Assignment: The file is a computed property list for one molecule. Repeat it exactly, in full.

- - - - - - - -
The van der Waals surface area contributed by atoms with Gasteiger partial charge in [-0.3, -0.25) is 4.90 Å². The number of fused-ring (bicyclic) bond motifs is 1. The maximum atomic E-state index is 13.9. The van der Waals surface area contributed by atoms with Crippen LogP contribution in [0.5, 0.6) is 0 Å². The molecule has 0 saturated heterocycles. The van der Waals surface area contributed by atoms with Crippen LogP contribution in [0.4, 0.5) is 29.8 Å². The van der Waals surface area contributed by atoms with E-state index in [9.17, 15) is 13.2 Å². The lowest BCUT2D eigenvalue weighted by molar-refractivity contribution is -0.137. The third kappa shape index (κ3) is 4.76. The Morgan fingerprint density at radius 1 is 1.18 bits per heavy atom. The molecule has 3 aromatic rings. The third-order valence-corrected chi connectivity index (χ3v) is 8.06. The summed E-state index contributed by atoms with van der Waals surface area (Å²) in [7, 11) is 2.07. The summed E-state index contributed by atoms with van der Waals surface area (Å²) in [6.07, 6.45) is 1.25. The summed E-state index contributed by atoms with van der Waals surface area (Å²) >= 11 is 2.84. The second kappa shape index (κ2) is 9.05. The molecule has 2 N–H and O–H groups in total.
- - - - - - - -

The van der Waals surface area contributed by atoms with Gasteiger partial charge in [-0.3, -0.25) is 4.90 Å². The number of fused-ring (bicyclic) bond motifs is 1. The maximum atomic E-state index is 13.9. The van der Waals surface area contributed by atoms with Crippen LogP contribution in [0.5, 0.6) is 0 Å². The molecule has 0 saturated heterocycles. The van der Waals surface area contributed by atoms with Crippen LogP contribution in [0.4, 0.5) is 29.8 Å². The van der Waals surface area contributed by atoms with E-state index in [9.17, 15) is 13.2 Å². The lowest BCUT2D eigenvalue weighted by molar-refractivity contribution is -0.137. The third kappa shape index (κ3) is 4.76. The Morgan fingerprint density at radius 1 is 1.18 bits per heavy atom. The molecule has 3 aromatic rings. The third-order valence-corrected chi connectivity index (χ3v) is 8.06. The summed E-state index contributed by atoms with van der Waals surface area (Å²) in [7, 11) is 2.07. The summed E-state index contributed by atoms with van der Waals surface area (Å²) in [6.07, 6.45) is 1.25. The summed E-state index contributed by atoms with van der Waals surface area (Å²) >= 11 is 2.84. The second kappa shape index (κ2) is 9.05. The molecule has 2 N–H and O–H groups in total.